dishonor

[dis-on-er]

noun

verb (used with object)


Also especially British, dis·hon·our.

Origin of dishonor

1250–1300; Middle English dishonour (noun), dishonouren (v.) < Anglo-French, Old French; see dis-1, honor
Related formsdis·hon·or·er, nounun·dis·hon·ored, adjective

Synonym study

1, 2. See disgrace.
Dictionary.com Unabridged Based on the Random House Unabridged Dictionary, © Random House, Inc. 2019


Examples from the Web for dishonored

Contemporary Examples of dishonored

Historical Examples of dishonored

  • Mortimer felt like one dead, indeed as a dishonored man he were better dead.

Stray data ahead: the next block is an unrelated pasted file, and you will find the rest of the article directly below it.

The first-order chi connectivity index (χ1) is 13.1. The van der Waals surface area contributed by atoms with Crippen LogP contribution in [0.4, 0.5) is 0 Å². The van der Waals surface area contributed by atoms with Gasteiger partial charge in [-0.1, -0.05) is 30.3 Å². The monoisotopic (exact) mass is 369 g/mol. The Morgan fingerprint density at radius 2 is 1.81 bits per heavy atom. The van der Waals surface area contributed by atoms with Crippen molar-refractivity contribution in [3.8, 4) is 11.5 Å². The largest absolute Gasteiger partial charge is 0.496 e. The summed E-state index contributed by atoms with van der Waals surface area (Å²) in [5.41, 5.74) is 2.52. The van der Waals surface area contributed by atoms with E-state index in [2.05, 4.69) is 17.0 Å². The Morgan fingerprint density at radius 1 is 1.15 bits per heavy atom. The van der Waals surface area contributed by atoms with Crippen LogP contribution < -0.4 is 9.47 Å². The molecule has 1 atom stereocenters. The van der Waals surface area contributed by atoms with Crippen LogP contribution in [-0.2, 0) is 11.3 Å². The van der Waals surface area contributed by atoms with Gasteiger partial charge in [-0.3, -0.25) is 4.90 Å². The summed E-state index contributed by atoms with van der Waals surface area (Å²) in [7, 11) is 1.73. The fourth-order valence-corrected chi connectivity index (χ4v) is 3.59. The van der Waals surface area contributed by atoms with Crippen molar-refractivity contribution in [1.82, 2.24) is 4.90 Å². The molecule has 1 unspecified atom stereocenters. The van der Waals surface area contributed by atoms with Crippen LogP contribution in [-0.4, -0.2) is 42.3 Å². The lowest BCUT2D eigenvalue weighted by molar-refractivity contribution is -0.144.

Thoroughbreds

    W. A. Fraser

  • You have dishonored and disgraced me; I am ashamed to look my neighbors in the face.

  • If I thought anything else, Fagan, should be dishonored in making this request of you.

    Sir Jasper Carew

    Charles James Lever

  • Are you satisfied to fill the dishonored grave of a criminal?

    Roland Cashel

    Charles James Lever

  • They had dishonored their fathers and mothers, and wives and sweethearts.

    Tony Butler

    Charles James Lever


Word Origin and History for dishonored

dishonor

v.

mid-13c., from Old French deshonorer (12c.), from Late Latin dishonorare (reformed from classical Latin dehonestare), from dis- "opposite of" (see dis-) + honorare (see honor). Related: Dishonored; dishonoring.

dishonor

n.

c.1300, from Old French deshonor (12c.); see dishonor (v.).

Online Etymology Dictionary, © 2010 Douglas Harper